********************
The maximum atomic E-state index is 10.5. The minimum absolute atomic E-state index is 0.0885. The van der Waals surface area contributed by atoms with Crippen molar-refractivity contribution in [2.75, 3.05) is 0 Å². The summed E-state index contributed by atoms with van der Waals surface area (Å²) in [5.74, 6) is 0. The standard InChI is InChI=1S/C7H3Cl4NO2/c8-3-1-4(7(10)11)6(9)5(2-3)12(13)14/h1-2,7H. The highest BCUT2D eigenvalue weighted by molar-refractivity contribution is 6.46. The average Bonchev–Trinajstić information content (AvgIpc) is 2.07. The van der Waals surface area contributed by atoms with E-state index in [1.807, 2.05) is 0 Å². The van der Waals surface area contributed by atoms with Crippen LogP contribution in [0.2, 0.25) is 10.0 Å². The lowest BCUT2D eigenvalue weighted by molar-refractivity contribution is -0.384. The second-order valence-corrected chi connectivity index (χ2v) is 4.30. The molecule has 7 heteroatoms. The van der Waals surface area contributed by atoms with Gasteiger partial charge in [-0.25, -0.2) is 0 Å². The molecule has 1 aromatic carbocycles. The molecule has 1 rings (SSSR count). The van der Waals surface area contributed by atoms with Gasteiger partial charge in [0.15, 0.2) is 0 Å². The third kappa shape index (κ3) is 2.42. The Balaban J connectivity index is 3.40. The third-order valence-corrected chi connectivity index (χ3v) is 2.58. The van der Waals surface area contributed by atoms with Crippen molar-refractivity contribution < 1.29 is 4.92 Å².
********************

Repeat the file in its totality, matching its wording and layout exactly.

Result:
The maximum atomic E-state index is 10.5. The minimum absolute atomic E-state index is 0.0885. The van der Waals surface area contributed by atoms with Crippen molar-refractivity contribution in [2.75, 3.05) is 0 Å². The summed E-state index contributed by atoms with van der Waals surface area (Å²) in [5.74, 6) is 0. The standard InChI is InChI=1S/C7H3Cl4NO2/c8-3-1-4(7(10)11)6(9)5(2-3)12(13)14/h1-2,7H. The highest BCUT2D eigenvalue weighted by molar-refractivity contribution is 6.46. The average Bonchev–Trinajstić information content (AvgIpc) is 2.07. The van der Waals surface area contributed by atoms with E-state index in [1.807, 2.05) is 0 Å². The van der Waals surface area contributed by atoms with Crippen LogP contribution in [0.2, 0.25) is 10.0 Å². The lowest BCUT2D eigenvalue weighted by molar-refractivity contribution is -0.384. The second-order valence-corrected chi connectivity index (χ2v) is 4.30. The molecule has 7 heteroatoms. The van der Waals surface area contributed by atoms with Gasteiger partial charge in [-0.25, -0.2) is 0 Å². The molecule has 1 aromatic carbocycles. The molecule has 1 rings (SSSR count). The van der Waals surface area contributed by atoms with Gasteiger partial charge in [0.15, 0.2) is 0 Å². The third kappa shape index (κ3) is 2.42. The Balaban J connectivity index is 3.40. The third-order valence-corrected chi connectivity index (χ3v) is 2.58. The van der Waals surface area contributed by atoms with Crippen molar-refractivity contribution < 1.29 is 4.92 Å².